Kids

Talking to Kids About Who Pays for College and Weddings

Last year, I wrote a post about how I don’t dream about my daughter’s wedding day. I’m not in Dreamland these days. But assuming my daughter gets married, I’m curious about what kind of bride she will be. Will she be low-key or a high-drama mama? Will she go for something traditional or break the mold?

Wait for a second, does my daughter expect me to pay for her wedding? And while we’re on the topic of mom and dad’s pocketbook, do the kids expect us to foot the bill for college, too?

When you don’t talk to kids about paying for college

When you don’t talk to your kids about who will pay for college, weird things happen. They might get this idea that you’re going to pay for the whole thing. Meanwhile you only planned to pay for a third of tuition or nothing at all.

Your child may even have it in their head that your family cant afford college. This notion can show up in lackluster grades, a little effort on standardized tests, and no interest in the activities that make students attractive to colleges and scholarship committees.

If you dont have the college money talk, you also rob your family of the chance to devise a plan. Thats right. Were talking about an all-hands-on-deck family plan to conquer college costs. Depending on the age of your child, your family might:

  • Estimate your Estimated Family Contribution (EFC) with a free EFC Calculator
  • Research Scholarships for Kids Under the Age of 13
  • Team up to pay down debt and improve cashflow
  • Figure out which schools will give your student the most free college money
  • Talk about the importance of college choice, early and often

If your kids dont know where you stand on paying for college, its time to have the talk. Your three-year-old might not understand, but your 13-year-old has probably heard about this thing called college. And I promise the college finance talk wont be the most awkard conversation youll have with your kids.

Are the bride’s folks still on the hook?

Again, I’m not picking out color palettes for my daughters wedding. But the personal finance side of me wondered if the brides parents were still supposed to pay for the wedding. I had to do a little digging.

With the traditional approach, the brides parents pay for the ceremony, reception, transportation and photography. The grooms family biggest costs are the honeymoon and wedding rings.

With couples getting married later in life, there seems to be a shift from parent-financed weddings to couples taking on much of the costs. Music to my ears.

Did you know that banks will finance your child’s wedding? Let’s keep that our little secret.

Will you be giving up your dough?

College, much like weddings, comes down to choice. You can pay for your child’s entire college education, pay nothing at all, or somewhere in between. You can pitch in on weddings or keep your cheddar in the bank. But you have to make a choice.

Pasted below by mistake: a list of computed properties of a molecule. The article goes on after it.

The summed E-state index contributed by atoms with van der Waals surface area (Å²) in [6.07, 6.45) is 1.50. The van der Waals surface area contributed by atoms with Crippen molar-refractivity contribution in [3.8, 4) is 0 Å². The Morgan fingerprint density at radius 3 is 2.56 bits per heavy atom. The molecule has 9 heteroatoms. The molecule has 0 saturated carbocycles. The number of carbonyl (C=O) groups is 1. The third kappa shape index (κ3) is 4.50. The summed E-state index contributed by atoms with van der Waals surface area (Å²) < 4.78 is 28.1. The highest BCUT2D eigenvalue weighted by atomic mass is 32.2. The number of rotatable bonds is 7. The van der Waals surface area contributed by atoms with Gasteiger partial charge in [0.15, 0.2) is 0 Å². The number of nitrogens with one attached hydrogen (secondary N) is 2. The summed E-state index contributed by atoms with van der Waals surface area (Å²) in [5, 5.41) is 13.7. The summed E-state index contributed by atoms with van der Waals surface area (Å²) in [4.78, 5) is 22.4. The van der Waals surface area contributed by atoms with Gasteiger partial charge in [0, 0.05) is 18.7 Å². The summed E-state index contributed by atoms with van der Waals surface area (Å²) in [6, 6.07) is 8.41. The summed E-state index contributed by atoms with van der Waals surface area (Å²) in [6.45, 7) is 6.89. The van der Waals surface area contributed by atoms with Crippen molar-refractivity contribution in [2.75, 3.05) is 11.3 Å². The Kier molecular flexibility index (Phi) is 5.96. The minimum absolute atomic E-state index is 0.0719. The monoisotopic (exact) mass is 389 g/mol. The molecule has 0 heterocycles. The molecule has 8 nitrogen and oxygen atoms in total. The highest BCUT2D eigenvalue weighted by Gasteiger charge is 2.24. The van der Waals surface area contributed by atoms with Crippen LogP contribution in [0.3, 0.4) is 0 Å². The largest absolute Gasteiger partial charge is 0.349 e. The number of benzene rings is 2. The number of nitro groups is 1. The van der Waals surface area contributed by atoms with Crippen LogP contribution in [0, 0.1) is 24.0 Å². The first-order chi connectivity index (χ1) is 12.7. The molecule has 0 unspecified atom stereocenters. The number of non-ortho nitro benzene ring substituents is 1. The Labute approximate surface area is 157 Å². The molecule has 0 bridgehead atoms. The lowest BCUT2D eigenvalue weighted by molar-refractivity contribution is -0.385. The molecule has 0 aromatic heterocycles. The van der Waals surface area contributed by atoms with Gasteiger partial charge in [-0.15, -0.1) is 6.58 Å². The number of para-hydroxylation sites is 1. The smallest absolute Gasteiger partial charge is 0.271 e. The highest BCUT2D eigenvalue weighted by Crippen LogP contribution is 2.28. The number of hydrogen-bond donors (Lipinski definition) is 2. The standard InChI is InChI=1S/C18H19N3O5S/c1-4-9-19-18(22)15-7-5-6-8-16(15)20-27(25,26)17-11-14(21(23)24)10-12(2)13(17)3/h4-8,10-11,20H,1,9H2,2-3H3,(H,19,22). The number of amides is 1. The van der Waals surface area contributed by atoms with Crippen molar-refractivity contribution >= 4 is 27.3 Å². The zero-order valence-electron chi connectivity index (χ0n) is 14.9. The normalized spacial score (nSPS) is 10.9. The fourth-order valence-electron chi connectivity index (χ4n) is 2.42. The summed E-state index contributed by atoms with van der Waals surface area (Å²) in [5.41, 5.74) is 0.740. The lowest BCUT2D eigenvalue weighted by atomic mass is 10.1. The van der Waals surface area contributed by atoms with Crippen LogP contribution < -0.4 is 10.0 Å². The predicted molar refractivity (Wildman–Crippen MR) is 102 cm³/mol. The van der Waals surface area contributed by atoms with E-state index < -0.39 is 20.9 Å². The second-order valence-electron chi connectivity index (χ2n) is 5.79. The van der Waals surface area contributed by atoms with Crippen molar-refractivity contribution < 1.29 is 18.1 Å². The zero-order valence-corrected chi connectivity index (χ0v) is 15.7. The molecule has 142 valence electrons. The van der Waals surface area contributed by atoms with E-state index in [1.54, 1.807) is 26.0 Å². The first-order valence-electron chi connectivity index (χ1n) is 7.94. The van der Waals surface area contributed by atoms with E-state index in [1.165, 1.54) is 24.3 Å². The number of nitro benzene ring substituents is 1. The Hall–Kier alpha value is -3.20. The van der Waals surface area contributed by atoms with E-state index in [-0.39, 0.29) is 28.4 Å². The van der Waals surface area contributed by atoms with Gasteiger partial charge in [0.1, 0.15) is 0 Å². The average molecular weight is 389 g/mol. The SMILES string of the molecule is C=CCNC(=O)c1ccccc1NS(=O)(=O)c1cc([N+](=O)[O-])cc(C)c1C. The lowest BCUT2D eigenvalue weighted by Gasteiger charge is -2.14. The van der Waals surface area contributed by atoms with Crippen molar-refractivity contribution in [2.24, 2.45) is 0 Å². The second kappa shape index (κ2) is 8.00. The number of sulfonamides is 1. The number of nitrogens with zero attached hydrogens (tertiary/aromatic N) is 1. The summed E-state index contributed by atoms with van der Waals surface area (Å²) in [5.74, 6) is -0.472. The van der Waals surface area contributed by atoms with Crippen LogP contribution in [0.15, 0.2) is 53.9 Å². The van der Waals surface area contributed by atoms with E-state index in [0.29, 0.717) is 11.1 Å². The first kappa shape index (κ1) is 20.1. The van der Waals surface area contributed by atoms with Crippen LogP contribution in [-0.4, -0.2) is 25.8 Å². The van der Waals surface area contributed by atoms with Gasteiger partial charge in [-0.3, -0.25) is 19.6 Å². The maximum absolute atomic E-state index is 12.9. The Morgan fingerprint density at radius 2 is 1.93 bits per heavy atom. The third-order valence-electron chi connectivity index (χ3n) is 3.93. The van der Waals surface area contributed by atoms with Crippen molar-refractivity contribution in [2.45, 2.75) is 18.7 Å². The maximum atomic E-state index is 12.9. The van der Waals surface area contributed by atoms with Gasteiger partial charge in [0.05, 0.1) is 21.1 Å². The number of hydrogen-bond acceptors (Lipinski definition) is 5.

Once you know your philosophy on who pays for college (and weddings), don’t keep it a secret. Talk about it with the kids, and all will be better off.

Readers: So who is paying for what at your place? What do you think is a good age to talk to kids about college costs? Leave a comment below.

Ultimate Blog Party 2014: Win Prizes, Make Blog Pals

This is my first year participating in the Ultimate Blog Party hosted by 5 Minutes for Mom. For eight years now hundreds of bloggers have gotten together for this week-long blog hop, commenting and tweeting blitz. You can jump in on the Twitter action using hashtag #UBP14.

Did I mention there were prizes? If there is a Big Green Egg Grill up for grabs, pick me, pick me! More than anything, I hope to discover lots of cool blogs and bloggers. Speaking of cool bloggers

I’m Nicole Robinson, freelance writer, mom of two little ones, and wife to one. I started this blog because thinking about how to put my kids through college gave me hives. I don’t think I’m alone here.

I decided I didn’t want to be afraid of college anymore.

I’m on a mission to improve my kid’s college future, whether or not I can cover tuition. I’m no college planner. But I’m great at talking to college pros to dig up the information that college-bound families need.

Whether your child is 5, 10 or 15 years old, I hope you’ll join with me in conquering the college sneak up. Go ahead, sign up. I dare you.

College Sneak Up [col·lege \ˈsnēk\ \ˈəp\] (verb) college admissions and college tuition advances stealthily and unnoticed upon families who think they have all the time in the world.

That’s enough about me. I want to know about you. Are you partying with #UBP14? There is still time to sign up at 5 Minutes for Mom. Remember to follow along on Twitter using hashtag #UBP14. And of course, show lots of love to Ultimate Blog Party hosts Susan and Janice @5minutesformom.